Once you’ve created or claimed your listing, make sure to fill it out as much as you can. This includes basic information such as business hours and phone numbers, as well as some extras such as logos and photos.

 

It’s in your interest to take this listing seriously — in the context of local SEO, it may be more important than your actual website.

Manage your reviews

Once you’ve got your business listed on Google My Business and maybe a few other relevant directories, you will start getting reviews from your clients. The number of these reviews and your aggregate rating will determine your position in the local pack, your visibility on Google Maps, and even your organic rankings.

To influence the number of reviews you receive, you may consider actively encouraging your clients to leave a review. It could be something as simple as a banner on your website:

 

You could also send a follow-up email, attach a card to the delivery, or even ask your clients in person. If you want a more aggressive strategy, you can even offer small bonuses to all customers who have reviewed your business.

To influence your aggregate rating, you will have to manage negative reviews and do your best to change them to positive reviews. It’s more art than skill, but a few things that will help you are:

  • Acknowledge the problem. Even if you are not yet sure whether the client was indeed wronged, acknowledge the possibility it could have happened — this will get you on the same team.
  • Vouch to find a solution. List the exact steps you will take to get to the bottom of this and make sure it never happens again.
  • Be real. Either introduce yourself or sign off with your name and your position within the company. This shows you are committed and accountable, and it builds further trust between you and the client.
  • Sweeten the deal. Offer compensation or a bonus to the wronged client. It will actually give you a chance to perform the service again and show the client that you have improved.

Build NAP citations

Name, Address, and Phone number (NAP) refers to your key business information. Basically, the more often these details are listed across the web, the more confident Google is about your business.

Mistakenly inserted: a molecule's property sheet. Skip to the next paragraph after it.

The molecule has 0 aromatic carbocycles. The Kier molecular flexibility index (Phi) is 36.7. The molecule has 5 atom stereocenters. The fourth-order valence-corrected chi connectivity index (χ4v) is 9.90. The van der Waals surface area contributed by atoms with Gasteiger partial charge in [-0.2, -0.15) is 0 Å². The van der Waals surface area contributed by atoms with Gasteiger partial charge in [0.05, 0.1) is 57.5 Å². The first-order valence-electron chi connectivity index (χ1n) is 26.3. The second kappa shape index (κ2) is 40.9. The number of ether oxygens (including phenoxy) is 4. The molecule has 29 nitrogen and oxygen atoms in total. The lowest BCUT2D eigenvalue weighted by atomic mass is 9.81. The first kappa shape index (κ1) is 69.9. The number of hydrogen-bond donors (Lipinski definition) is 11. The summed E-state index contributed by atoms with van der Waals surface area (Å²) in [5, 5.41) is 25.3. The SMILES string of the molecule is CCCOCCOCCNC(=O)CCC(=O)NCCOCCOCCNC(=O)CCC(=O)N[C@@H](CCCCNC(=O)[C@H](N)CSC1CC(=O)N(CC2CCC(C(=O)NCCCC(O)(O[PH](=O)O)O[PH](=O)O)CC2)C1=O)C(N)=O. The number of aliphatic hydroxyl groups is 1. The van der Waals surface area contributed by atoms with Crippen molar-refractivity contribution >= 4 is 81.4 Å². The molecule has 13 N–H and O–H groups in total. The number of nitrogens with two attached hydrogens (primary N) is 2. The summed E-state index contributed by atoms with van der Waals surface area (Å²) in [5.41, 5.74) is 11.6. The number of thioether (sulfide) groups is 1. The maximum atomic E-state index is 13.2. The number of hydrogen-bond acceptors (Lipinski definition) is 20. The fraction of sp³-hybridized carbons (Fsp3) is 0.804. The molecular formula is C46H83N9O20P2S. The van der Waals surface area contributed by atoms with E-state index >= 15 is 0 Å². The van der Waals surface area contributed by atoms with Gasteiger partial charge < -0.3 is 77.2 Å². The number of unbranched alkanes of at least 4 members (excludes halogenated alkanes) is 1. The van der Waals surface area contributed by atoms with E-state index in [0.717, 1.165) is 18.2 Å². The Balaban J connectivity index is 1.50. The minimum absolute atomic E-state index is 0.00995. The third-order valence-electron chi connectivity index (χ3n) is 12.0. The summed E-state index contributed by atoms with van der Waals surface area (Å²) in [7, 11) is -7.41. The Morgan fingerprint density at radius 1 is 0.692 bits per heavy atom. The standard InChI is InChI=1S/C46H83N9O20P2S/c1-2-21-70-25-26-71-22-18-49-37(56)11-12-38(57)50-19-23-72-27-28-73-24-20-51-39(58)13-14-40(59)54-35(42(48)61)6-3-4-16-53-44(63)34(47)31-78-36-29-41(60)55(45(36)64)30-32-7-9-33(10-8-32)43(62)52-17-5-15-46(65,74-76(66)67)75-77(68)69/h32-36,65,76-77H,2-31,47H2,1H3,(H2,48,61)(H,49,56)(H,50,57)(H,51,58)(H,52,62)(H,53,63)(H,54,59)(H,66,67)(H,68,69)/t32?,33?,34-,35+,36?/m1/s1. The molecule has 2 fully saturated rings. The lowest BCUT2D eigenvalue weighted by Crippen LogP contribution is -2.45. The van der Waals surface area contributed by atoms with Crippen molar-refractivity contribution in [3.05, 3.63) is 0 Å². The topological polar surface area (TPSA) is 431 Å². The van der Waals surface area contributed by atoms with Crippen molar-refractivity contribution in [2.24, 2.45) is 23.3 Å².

We’ve already discussed two main sources of NAP information: structured data on your own website and your GMB listing. These two are huge. But there might be other directories relevant to your location. It could be huge platforms, like Yelp, Yellow Pages, or Tripadvisor, or it could be local directories serving your specific area, like a city-wide review platform or an aggregate marketplace.

Pick a few of such platforms and create appropriate listings for your business. But try not to get carried away. There are services out there that offer to build thousands of citations across the web for a mere few bucks. Apart from the fact that this is pointless, you’ll have a hard time managing these citations in case any of your information changes. And this strategy may actually be considered spammy by Google.

Make certain to maintain NAP consistency throughout your listings. This way there is no confusion on which business is referenced. And by consistency I mean state your company name, address, and other contact details in the exact same format. Try to stick to the same phone number, same code and extension formats, and same email, down to a symbol.

Build local backlinks

Link-building is obviously a huge topic in SEO, and I don’t need to tell you to always build more. But I’m obliged to mention that for a local business at least a portion of your backlinks has to come from local websites.

Google views linking websites as a cluster, a sort of a community. If you are a part of a local community, then you are considered relevant for local search queries. But if your backlinks are built from all over, then, well, they don’t hurt your website, but they are no help in building your local rankings. And that’s a missed opportunity.

The best way to find local backlink prospects is to spy on your local competitors. To do that, launch SEO SpyGlass, go to Domain Comparison > Link Intersection, and enter a few of your competitors:

 

The tool will find websites that link to any of your competitors, but don’t yet link to you. Your top priority prospects are the ones that link to two or more of your competitors — these are more likely to be relevant to your niche and are more likely to be open to link placement.

Track local rankings

Now that you’ve made an honest effort to rank for a specific location, it’s time to find out whether you’ve succeeded. The challenge here is that your regular ranking stats, like the ones you see in Google Search Console, are usually country-wide. Sometimes even worldwide. These stats don’t tell you whether or not your pages are shown to your actual target audience, your local audience.

This is why it’s best to use a rank tracking tool that can show your rankings as if searched from a specific location. There are many tools that offer this feature, and it’s been added to Rank Tracker as well.

To track rankings for specific locations, go to Preferences > Preferred Search Engines, and click Add custom opposite any search engine. In the pop-up window, go to Preferred Location and enter any location recognized by Google Maps, down to a building:

 

Give this location a short name that will be displayed across Rank Tracker workspaces and click OK. Now you will be able to add this location to your rank tracking dashboard:

 

Feel free to add as many locations as you want. This is especially useful for those websites that serve several distinct areas and have corresponding landing pages.

Final thoughts

This local SEO guide should start you on the right path to ranking in your area. In case we’ve missed something or you have more practical advice — feel free to use the comments below, we frequently incorporate reader feedback into our articles ;)